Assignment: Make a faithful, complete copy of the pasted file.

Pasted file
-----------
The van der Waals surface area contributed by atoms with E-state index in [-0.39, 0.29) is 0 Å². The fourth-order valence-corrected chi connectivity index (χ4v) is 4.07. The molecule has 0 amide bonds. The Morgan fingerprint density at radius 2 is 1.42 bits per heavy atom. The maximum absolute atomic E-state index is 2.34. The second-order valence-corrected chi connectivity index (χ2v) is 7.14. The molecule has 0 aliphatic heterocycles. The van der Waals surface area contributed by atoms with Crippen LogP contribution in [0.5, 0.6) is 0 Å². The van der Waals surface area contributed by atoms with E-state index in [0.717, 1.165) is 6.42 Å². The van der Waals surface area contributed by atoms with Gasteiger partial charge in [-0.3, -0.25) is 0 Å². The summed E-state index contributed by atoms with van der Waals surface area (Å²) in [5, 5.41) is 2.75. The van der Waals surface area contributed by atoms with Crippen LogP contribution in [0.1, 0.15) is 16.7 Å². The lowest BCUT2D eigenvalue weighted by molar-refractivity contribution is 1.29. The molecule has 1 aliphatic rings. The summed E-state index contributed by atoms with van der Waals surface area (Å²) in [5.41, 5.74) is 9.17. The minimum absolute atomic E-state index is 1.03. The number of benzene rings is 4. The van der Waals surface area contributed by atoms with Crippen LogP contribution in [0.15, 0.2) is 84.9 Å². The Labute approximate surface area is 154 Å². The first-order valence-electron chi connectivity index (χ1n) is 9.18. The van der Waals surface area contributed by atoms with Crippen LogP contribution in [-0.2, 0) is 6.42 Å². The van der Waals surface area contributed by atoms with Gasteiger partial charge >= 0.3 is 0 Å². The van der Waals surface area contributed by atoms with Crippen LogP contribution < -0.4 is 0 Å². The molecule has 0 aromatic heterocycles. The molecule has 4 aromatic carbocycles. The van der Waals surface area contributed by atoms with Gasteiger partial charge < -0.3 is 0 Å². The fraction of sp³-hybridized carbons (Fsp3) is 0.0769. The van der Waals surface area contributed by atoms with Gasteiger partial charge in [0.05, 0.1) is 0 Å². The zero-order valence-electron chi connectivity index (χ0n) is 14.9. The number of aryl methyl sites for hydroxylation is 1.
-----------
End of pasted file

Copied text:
The van der Waals surface area contributed by atoms with E-state index in [-0.39, 0.29) is 0 Å². The fourth-order valence-corrected chi connectivity index (χ4v) is 4.07. The molecule has 0 amide bonds. The Morgan fingerprint density at radius 2 is 1.42 bits per heavy atom. The maximum absolute atomic E-state index is 2.34. The second-order valence-corrected chi connectivity index (χ2v) is 7.14. The molecule has 0 aliphatic heterocycles. The van der Waals surface area contributed by atoms with Crippen LogP contribution in [0.5, 0.6) is 0 Å². The van der Waals surface area contributed by atoms with E-state index in [0.717, 1.165) is 6.42 Å². The van der Waals surface area contributed by atoms with Gasteiger partial charge in [-0.3, -0.25) is 0 Å². The summed E-state index contributed by atoms with van der Waals surface area (Å²) in [5, 5.41) is 2.75. The van der Waals surface area contributed by atoms with Crippen LogP contribution in [0.1, 0.15) is 16.7 Å². The lowest BCUT2D eigenvalue weighted by molar-refractivity contribution is 1.29. The molecule has 1 aliphatic rings. The summed E-state index contributed by atoms with van der Waals surface area (Å²) in [5.41, 5.74) is 9.17. The minimum absolute atomic E-state index is 1.03. The number of benzene rings is 4. The van der Waals surface area contributed by atoms with Crippen LogP contribution in [0.15, 0.2) is 84.9 Å². The Labute approximate surface area is 154 Å². The first-order valence-electron chi connectivity index (χ1n) is 9.18. The van der Waals surface area contributed by atoms with Crippen LogP contribution in [-0.2, 0) is 6.42 Å². The van der Waals surface area contributed by atoms with Gasteiger partial charge >= 0.3 is 0 Å². The van der Waals surface area contributed by atoms with Crippen LogP contribution < -0.4 is 0 Å². The molecule has 0 aromatic heterocycles. The molecule has 4 aromatic carbocycles. The van der Waals surface area contributed by atoms with Gasteiger partial charge < -0.3 is 0 Å². The fraction of sp³-hybridized carbons (Fsp3) is 0.0769. The van der Waals surface area contributed by atoms with Gasteiger partial charge in [0.05, 0.1) is 0 Å². The zero-order valence-electron chi connectivity index (χ0n) is 14.9. The number of aryl methyl sites for hydroxylation is 1.